J. L. BELL is a Massachusetts writer who specializes in (among other things) the start of the American Revolution in and around Boston. He is particularly interested in the experiences of children in 1765-75. He has published scholarly papers and popular articles for both children and adults. He was consultant for an episode of History Detectives, and contributed to a display at Minute Man National Historic Park.

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Thursday, October 09, 2014

Portrait of the Artist as a World Traveler

On the left side of Johann Zoffany’s group portrait of the Royal Academy in 1771-72, toward the back of the crowd, is an unusual face for eighteenth-century London: a Chinese artist named Tan Chitqua.

The Oxford Dictionary of National Biography recently added an entry by Pat Hardy about this world-traveling artist:
Aged about forty Chitqua made the unusual decision to visit Europe, and was probably the first Chinese clay portrait artist to do so. He arrived in London on 11 August 1769 having travelled with a Mr Walton on the East Indiaman the Horsendon. He lodged with Mr Marr, a hatter, in premises at the corner of Norfolk Street and the Strand, London, until 1772. Here, on 21 September 1769, he met James Boswell who described ‘not a man of fashion but an ingenious artist in taking likenesses in terracotta (fine earth), which he works very neatly’. . . .

Subsequent descriptions of Chitqua included Gough’s account of a middle-sized man, about or above forty, ‘thin and lank…his upper lip covered with thin hair an inch long, and very strong and black; on his head no hair except the long lock braided into a tail almost a yard long’. . . .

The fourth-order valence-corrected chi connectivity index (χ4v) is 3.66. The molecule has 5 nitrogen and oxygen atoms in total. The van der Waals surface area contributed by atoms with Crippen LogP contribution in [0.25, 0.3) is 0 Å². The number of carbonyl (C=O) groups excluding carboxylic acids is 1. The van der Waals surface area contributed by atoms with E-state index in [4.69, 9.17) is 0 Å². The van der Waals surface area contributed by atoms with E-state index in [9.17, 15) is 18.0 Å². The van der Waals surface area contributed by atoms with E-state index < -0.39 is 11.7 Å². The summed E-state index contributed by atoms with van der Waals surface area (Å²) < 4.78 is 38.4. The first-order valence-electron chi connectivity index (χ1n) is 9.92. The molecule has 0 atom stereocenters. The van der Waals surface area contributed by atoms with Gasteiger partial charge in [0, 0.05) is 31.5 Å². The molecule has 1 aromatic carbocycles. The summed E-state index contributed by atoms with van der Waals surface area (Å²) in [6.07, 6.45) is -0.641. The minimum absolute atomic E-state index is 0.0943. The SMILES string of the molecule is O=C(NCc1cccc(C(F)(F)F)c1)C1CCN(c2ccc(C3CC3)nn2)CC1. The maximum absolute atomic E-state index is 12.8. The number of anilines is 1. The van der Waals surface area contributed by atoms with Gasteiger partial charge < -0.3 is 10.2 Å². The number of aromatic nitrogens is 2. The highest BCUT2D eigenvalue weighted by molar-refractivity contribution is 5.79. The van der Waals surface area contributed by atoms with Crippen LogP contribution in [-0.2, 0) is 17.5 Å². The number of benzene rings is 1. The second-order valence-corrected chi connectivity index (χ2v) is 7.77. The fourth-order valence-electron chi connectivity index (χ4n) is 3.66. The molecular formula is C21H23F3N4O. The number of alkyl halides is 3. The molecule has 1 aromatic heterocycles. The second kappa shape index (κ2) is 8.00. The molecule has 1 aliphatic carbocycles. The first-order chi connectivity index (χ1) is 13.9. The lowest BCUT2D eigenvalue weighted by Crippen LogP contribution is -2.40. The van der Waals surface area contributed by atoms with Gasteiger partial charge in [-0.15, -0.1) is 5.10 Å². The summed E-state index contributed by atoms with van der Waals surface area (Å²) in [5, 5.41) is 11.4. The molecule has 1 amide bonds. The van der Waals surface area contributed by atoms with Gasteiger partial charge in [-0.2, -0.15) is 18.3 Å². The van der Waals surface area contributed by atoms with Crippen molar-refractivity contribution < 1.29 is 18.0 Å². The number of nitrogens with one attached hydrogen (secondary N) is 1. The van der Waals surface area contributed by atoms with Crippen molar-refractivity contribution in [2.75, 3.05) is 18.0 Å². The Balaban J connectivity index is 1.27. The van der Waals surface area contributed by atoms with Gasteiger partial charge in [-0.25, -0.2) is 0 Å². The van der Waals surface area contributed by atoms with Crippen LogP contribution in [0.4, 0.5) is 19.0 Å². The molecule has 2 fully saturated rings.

In London, Chitqua worked as a modeller producing likenesses of sitters using clay that he had brought from China. His sitters were depicted wearing costumes also moulded from clay which was later coloured. Chitqua charged 10 guineas for a bust and 15 for a full-length clay figure. Some of his figures were modelled as seated; those shown standing were about 40 centimetres in height with the designs often including model chairs, trees, or rocks to support the figures. Chitqua depicted the faces of his sitters in an extremely realistic manner and the finished portraits often incorporated detachable wigs made of the subject’s own hair.
The Oxford D.N.B. also shared this video about Chitqua, showing how one of his few surviving figures in Britain fits together.

After four years in London, Chitqua returned to Canton, where he continued to create portraits for the city’s merchants. The British press reported that he took his own life in the mid-1790s.

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